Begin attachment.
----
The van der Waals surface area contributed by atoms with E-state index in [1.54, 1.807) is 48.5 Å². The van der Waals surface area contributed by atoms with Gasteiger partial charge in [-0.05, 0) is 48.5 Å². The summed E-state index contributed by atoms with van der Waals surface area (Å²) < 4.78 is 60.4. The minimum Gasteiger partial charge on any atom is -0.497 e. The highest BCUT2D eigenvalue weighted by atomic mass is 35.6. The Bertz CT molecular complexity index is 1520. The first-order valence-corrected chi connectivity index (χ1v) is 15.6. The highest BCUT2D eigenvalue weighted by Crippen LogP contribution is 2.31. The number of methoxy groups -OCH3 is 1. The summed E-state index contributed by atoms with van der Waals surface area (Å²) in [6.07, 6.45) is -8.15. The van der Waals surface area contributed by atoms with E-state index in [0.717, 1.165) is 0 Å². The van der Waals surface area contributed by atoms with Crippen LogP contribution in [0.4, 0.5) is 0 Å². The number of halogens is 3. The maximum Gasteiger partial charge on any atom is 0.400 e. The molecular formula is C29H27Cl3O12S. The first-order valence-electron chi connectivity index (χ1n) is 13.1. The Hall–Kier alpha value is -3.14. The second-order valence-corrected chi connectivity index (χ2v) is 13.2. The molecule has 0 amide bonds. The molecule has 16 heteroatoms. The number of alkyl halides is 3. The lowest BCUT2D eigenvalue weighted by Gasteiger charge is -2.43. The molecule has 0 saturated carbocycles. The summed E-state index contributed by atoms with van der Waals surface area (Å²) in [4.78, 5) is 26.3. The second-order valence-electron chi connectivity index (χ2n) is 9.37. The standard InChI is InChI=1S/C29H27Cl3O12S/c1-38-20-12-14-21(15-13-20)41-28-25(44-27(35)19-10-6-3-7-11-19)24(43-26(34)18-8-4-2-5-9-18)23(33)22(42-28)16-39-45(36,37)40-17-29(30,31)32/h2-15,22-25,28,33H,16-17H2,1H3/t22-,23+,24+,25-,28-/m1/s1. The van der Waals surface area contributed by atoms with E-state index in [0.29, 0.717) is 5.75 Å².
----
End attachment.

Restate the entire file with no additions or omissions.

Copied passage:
The van der Waals surface area contributed by atoms with E-state index in [1.54, 1.807) is 48.5 Å². The van der Waals surface area contributed by atoms with Gasteiger partial charge in [-0.05, 0) is 48.5 Å². The summed E-state index contributed by atoms with van der Waals surface area (Å²) < 4.78 is 60.4. The minimum Gasteiger partial charge on any atom is -0.497 e. The highest BCUT2D eigenvalue weighted by atomic mass is 35.6. The Bertz CT molecular complexity index is 1520. The first-order valence-corrected chi connectivity index (χ1v) is 15.6. The highest BCUT2D eigenvalue weighted by Crippen LogP contribution is 2.31. The number of methoxy groups -OCH3 is 1. The summed E-state index contributed by atoms with van der Waals surface area (Å²) in [6.07, 6.45) is -8.15. The van der Waals surface area contributed by atoms with E-state index in [0.717, 1.165) is 0 Å². The van der Waals surface area contributed by atoms with Crippen LogP contribution in [0.4, 0.5) is 0 Å². The number of halogens is 3. The maximum Gasteiger partial charge on any atom is 0.400 e. The molecular formula is C29H27Cl3O12S. The first-order valence-electron chi connectivity index (χ1n) is 13.1. The Hall–Kier alpha value is -3.14. The second-order valence-corrected chi connectivity index (χ2v) is 13.2. The molecule has 0 amide bonds. The molecule has 16 heteroatoms. The number of alkyl halides is 3. The lowest BCUT2D eigenvalue weighted by Gasteiger charge is -2.43. The molecule has 0 saturated carbocycles. The summed E-state index contributed by atoms with van der Waals surface area (Å²) in [4.78, 5) is 26.3. The second-order valence-electron chi connectivity index (χ2n) is 9.37. The standard InChI is InChI=1S/C29H27Cl3O12S/c1-38-20-12-14-21(15-13-20)41-28-25(44-27(35)19-10-6-3-7-11-19)24(43-26(34)18-8-4-2-5-9-18)23(33)22(42-28)16-39-45(36,37)40-17-29(30,31)32/h2-15,22-25,28,33H,16-17H2,1H3/t22-,23+,24+,25-,28-/m1/s1. The van der Waals surface area contributed by atoms with E-state index in [0.29, 0.717) is 5.75 Å².